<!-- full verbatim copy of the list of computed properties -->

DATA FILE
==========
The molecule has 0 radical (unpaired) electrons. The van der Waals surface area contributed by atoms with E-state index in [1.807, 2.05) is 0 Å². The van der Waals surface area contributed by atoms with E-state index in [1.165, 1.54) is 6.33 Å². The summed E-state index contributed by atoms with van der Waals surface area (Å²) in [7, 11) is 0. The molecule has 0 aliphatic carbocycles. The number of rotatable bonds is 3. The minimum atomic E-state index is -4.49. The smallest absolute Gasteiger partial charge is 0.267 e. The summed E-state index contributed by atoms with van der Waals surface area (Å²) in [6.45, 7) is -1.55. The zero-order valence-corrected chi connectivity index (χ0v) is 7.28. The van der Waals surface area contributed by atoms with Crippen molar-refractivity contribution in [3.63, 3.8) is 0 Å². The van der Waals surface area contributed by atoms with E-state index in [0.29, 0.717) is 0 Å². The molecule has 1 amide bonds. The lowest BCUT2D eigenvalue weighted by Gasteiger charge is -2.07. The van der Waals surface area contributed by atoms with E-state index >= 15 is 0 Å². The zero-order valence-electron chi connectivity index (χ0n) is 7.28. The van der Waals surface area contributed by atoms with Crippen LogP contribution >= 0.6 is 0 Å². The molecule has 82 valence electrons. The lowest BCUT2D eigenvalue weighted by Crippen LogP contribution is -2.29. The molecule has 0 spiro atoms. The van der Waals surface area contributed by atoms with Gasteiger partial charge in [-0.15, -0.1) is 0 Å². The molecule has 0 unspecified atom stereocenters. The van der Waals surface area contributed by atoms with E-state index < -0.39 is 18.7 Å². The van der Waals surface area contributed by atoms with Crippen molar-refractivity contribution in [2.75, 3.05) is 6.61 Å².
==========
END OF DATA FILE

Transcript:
The molecule has 0 radical (unpaired) electrons. The van der Waals surface area contributed by atoms with E-state index in [1.807, 2.05) is 0 Å². The van der Waals surface area contributed by atoms with E-state index in [1.165, 1.54) is 6.33 Å². The summed E-state index contributed by atoms with van der Waals surface area (Å²) in [7, 11) is 0. The molecule has 0 aliphatic carbocycles. The number of rotatable bonds is 3. The minimum atomic E-state index is -4.49. The smallest absolute Gasteiger partial charge is 0.267 e. The summed E-state index contributed by atoms with van der Waals surface area (Å²) in [6.45, 7) is -1.55. The zero-order valence-corrected chi connectivity index (χ0v) is 7.28. The van der Waals surface area contributed by atoms with Crippen molar-refractivity contribution in [3.63, 3.8) is 0 Å². The van der Waals surface area contributed by atoms with E-state index in [0.29, 0.717) is 0 Å². The molecule has 1 amide bonds. The lowest BCUT2D eigenvalue weighted by Gasteiger charge is -2.07. The van der Waals surface area contributed by atoms with E-state index >= 15 is 0 Å². The zero-order valence-electron chi connectivity index (χ0n) is 7.28. The van der Waals surface area contributed by atoms with Crippen LogP contribution >= 0.6 is 0 Å². The molecule has 82 valence electrons. The lowest BCUT2D eigenvalue weighted by Crippen LogP contribution is -2.29. The molecule has 0 spiro atoms. The van der Waals surface area contributed by atoms with Gasteiger partial charge in [-0.15, -0.1) is 0 Å². The molecule has 0 unspecified atom stereocenters. The van der Waals surface area contributed by atoms with E-state index < -0.39 is 18.7 Å². The van der Waals surface area contributed by atoms with Crippen molar-refractivity contribution in [2.75, 3.05) is 6.61 Å².